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4.5. Transformation of the Legal Paradigm in the Context of Globalization: a Philosophical View

Friday, May 17
11:00 - 12:30

Hall #5, General Staff Building (6-8, Dvortsovaya sq.)

Globalization is an objective process that is rife with contradictions. On the one hand, globalization’s economic, cultural and intellectual benefits are numerous, well-known and incontestable. On the other hand, it is fraught with countless risks and challenges for the staid modes of existence, the traditional worldview and the institutional organization of society. It came as no surprise when the President of the Russian Federation, in his decree No. 683 of 31 December 2015, noted that the emergence of a new polycentric world order is accompanied by a rise in global and regional instability.

Tensions increase in consequence of the global developmental disparities, the deepening gap between rich and poor nations, and mounting rivalry over natural resources, market access, and control over transportation arteries. International rivalry increasingly engages the values and models of societal development, and the human, scientific and technological potential of nations. Law is also involved in these social macro-trends. The national legal systems become increasingly integrated into a uniform transnational system of legal norms and institutions. With growing frequency, the precepts of international legal instruments take on direct effect within national justice systems, while domestic regulations acquire transnational clout.

The regulations issued by international organizations (OECD and others), the precepts of the corporate law of transnational economic players, the supranational economic and financial operating regulations of states, macroeconomic institutions and international alliances begin to play a more prominent role. In the light of the aforesaid remarks, it appears imperative that the current vectors of political and legal development be addressed from the perspectives of philosophy, social science and psychology. In the long run, this may bring about improvements in the juridical doctrine and practice of law.   

Discussion Bullets

  1. Contradictions between national and international law: Is reconciliation possible? If the answer is 'yes,' then what institutions would be best suited for the job? What theoretical and methodological foundations does modern legal science have to offer towards this end?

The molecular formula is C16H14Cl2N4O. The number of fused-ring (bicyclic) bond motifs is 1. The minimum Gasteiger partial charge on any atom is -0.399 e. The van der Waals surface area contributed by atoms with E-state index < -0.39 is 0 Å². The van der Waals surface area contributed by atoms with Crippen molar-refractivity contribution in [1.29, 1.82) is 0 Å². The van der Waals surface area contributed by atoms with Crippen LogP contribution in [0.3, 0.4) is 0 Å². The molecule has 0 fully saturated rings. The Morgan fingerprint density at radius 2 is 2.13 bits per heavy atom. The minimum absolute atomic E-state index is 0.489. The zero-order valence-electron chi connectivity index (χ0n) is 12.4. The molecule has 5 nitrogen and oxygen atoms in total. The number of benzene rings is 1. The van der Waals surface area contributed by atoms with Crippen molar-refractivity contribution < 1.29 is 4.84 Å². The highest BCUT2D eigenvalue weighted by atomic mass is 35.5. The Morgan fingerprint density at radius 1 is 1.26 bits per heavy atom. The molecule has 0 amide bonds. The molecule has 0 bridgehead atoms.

2. Would it make sense, in order to assess the quality of a legal system, to invoke the methods and criteria based on such values, the meaning of which is either potentially questionable in itself (e.g., the concept known as 'rule of law'), or stems from an extremely simplified understanding of the duties and purposes of the modern state? To what extent is the quality of legal regulations measurable, anyway?
  3. The meaning of the concept of 'national sovereignty': How is it changing under the pressure of transnational commodity, information and human flows and the operations of international organizations?
  4. To what extent would it be possible and desirable for Russia to modernize itself politically and legally in an environment when the nation is under the constant pressure of ideas and principles alien to our society? What would be some optimal political/legal development models, which would be authentically in harmony with the socio-cultural context in which Russian society really exists?
  5. Globalization as the driver of change in the key metrics of the legal order: convergence of the continental law and jus commune legal families, proliferation of 'soft' legal regulations not underpinned by direct enforcement, mounting influence of the international judiciary bodies, and so forth.
  6. New international legal regulations, their sources and application specifics: international taxation law, international administrative law.
  7. How globalization affects the functional system of the state: emergence of new functions, e.g. environmental; updating of the existing functions, e.g. taxation, and so on.
  8. The ideology of anti-globalism: What are its underlying values? How does it affect the current government and law discourse?


Aleksandr Savenkov

Director, Institute of State and Law, Russian Academy of Sciences


Nicholas Allard

Of Counsel at Dentons LLP, Former President of the Brooklyn Law School

Sergey Baburin

President, Association of law schools

Nikolay Bondar

Judge, Сonstitutional Court of the Russian Federation

Andrey Gabov

Chief Researcher, Institute of State and Law of The Russian Academy of Sciences

Gadis Gadzhiev

Judge, Constitutional Court of the Russian Federation

Aleksandr Konovalov

Minister of Justice of the Russian Federation

Vladimir Pligin

Senior research fellow, Institute of State and law of the Russian Academy of Sciences

* The Programme may be subject to change